Technology-business handshake.jpg

One of my favorite and most respected members of the punditocracy is Michael Krigsman. If you aren't following him and his musings, you should be. Here's my take on a recent example of why.


In an insightful recent thought piece, Michael asks "Is 'marketing' ready for digital transformation?" Citing research from Accenture, Capgemini and MIT, Michael argues that chief marketing officers (CMOs) and their teams have important roles to play in the transformation of enterprise digital transformation. However, Michael also argues that based on current evidence, those roles are so fare being severely underplayed. Here's a bit of what he says, with italics added by me for emphasis.


" Popular opinion seems to equate digital transformation with marketing, which is incorrect even if understandable. Because the marketing department controls websites, social media, and other customer-facing aspects of digital interaction, it is tempting to equate these elements with the much broader concept of digital transformation. True digital transformation is not just a website or attractive new channel for sales or customer service. Instead, transformation involves redesigning processes, strategies, business models, and even culture to take full advantage of new capabilities offered by digital mediums and technologies."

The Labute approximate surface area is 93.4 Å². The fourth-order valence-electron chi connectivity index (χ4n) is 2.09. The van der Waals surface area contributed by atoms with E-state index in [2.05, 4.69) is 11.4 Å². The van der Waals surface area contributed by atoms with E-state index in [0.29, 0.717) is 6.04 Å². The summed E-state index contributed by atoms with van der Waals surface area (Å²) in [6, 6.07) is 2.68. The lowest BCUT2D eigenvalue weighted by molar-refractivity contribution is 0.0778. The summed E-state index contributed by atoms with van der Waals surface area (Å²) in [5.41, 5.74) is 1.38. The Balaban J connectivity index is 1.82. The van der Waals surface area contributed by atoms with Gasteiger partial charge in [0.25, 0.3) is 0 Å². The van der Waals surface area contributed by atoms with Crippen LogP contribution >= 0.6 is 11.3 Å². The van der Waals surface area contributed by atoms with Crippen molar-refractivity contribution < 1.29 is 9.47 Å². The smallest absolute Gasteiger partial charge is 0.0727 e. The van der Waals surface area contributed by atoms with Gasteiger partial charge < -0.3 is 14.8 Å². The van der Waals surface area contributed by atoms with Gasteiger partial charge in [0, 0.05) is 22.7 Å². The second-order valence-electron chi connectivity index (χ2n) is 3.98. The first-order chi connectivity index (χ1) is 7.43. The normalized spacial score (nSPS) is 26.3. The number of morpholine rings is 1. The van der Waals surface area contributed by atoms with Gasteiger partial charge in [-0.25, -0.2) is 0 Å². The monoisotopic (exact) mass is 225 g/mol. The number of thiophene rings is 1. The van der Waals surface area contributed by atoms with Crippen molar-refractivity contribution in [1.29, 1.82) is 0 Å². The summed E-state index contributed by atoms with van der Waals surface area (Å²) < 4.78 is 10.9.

Now, if you've paid attention to anything I've posted on the ServiceNow Community site, or anything anyone from ServiceNow has said publicly of late, you already know why I've emphasized those particular 22 words. For everyone else, I will shamelessly quote from one of my own previous posts, again with italics added for emphasis.


" Success with enterprise service management requires effective deployment of processes and technologies proven effective and optimized for this essential task.


"In many if not most enterprises, such proven processes and technologies likely already exist within the departments most experienced at successful delivery of enterprise services.


"In many enterprises, the department with the most experience in successful delivery of enterprise services is IT, but HR, facilities management and others can also be strong candidates."


Marketing must lead the elements of enterprise transformation that connect the enterprise's faces to the world, internally and externally. But given that those faces and the services that enable them are increasingly digital, marketing needs help and support from IT.


IT must lead the elements of enterprise transformation that empower the services and interfaces by which that transformation is enabled and delivered. But given that marketing teams oversee many of those interfaces and services, IT needs help and support from marketing.


Two of my favorite books share a fascinating characteristic. The core message of each is "buried in plain sight" within the larger work. In Strunk and White's essential "The Elements of Style," it's four words that end a single sentence: "…make every word tell." In Keith Ferrazzi's seminal, inspirational treatise on the value of relationships, it's the first three words of the work's title: "Never Eat Alone."


  IT and marketing leaders and team members interested in fomenting meaningful transformation at their enterprises should dine and/or drink with their marketing and IT counterparts regularly and frequently. Once a week would be great, but even once a month is good. Each team is powerful on its own. Joined together by shared goals, efforts and processes, they just might be unstoppable agents of transformation.